massage, dogs, friends, Psychodynamic therapy

Print Friendly, PDF & Email

To listen to this article, click below:

Psychodynamic therapy

Psychodynamic therapy is a form of psychotherapy that aims to help people understand and resolve their unconscious conflicts, emotions, and motivations. This therapy is based on the psychodynamic theory a therapeutic theory where our behaviour and mental health are influenced by our early childhood experiences, our relationships with others, and our inner drives and desires. Transcendence is a concept that refers to the ability to go beyond the limits of ordinary experience and reality. Transcendence can be achieved through various means, such as meditation, spirituality, art, or nature. It can also be a goal of psychodynamic therapy, as it can help people overcome their psychological barriers and access a deeper sense of meaning and purpose in life.

Psychodynamic therapy and transcendence can work together in several ways. One way is that psychodynamic therapy can help us access and integrate our transcendent experiences into our sense of self and identity. For example, if we have had a spiritual awakening or a profound artistic inspiration, psychodynamic therapy can help us explore how this experience relates to our past, present, and future goals and values.

Another way is that psychodynamic therapy can facilitate transcendence by helping us overcome the barriers that prevent us from reaching our full potential. For example, if we have unresolved trauma, guilt, or shame that holds us back from pursuing our dreams or expressing our true selves, psychodynamic therapy can help us heal these wounds and free ourselves from their negative influence. A third way is that psychodynamic therapy can enhance transcendence by helping us cultivate a deeper and more authentic relationship with ourselves and others. For example, if we have difficulties trusting, communicating, or empathizing with others, psychodynamic therapy can help us understand the origins of these difficulties and develop more satisfying and meaningful connections.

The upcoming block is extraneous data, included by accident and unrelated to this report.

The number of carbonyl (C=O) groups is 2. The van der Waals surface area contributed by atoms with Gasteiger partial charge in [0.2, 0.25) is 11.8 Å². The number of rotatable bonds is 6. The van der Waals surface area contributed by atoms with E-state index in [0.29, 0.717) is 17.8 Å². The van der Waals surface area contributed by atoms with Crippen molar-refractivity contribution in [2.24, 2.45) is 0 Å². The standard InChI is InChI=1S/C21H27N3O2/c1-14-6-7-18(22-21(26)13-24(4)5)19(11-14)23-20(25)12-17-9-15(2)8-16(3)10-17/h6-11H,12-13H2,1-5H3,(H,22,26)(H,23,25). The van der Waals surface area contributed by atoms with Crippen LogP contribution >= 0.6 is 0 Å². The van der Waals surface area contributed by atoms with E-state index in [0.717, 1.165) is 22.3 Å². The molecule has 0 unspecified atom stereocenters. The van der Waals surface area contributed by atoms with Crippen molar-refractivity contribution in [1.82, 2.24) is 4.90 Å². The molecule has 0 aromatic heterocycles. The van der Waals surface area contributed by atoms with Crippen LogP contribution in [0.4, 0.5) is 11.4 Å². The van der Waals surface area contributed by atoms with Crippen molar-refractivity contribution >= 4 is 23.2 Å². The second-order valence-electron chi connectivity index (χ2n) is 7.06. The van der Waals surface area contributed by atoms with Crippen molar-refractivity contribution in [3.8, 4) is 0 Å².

Sign up for our Newsletter!
We will send you regular updates regarding new articles, as well as hints and tips regarding self-transcendence. We aim to limit this to once per month, though some months we will have additional special editions covering significant articles worthy of being the sole focus of a newsletter. There will be no sales spam or selling your address to third parties.
Psychodynamic therapy in action

Psychodynamic therapy and transcendence can be put into action by using various techniques that aim to access the unconscious mind and foster a sense of connection with oneself and others. Some of these techniques include:

  • Free association: This is a technique where the patient is encouraged to talk freely about whatever is on their mind and how they are feeling at that moment during the therapy session. The therapist listens attentively and tries to identify patterns of present behaviour and feelings related to past-experiences.
  • Transference: This is a phenomenon where the patient unconsciously transfers feelings and attitudes from a person or situation in their past to the therapist or the therapeutic relationship. The therapist helps the patient recognize and work through these feelings and understand how they affect their current relationships.
  • Interpretation: This is a technique where the therapist offers insights and explanations about the patient’s thoughts, feelings, behaviours, and conflicts based on their observations and understanding of the patient’s unconscious processes. The therapist helps the patient make sense of their experiences and gain new perspectives.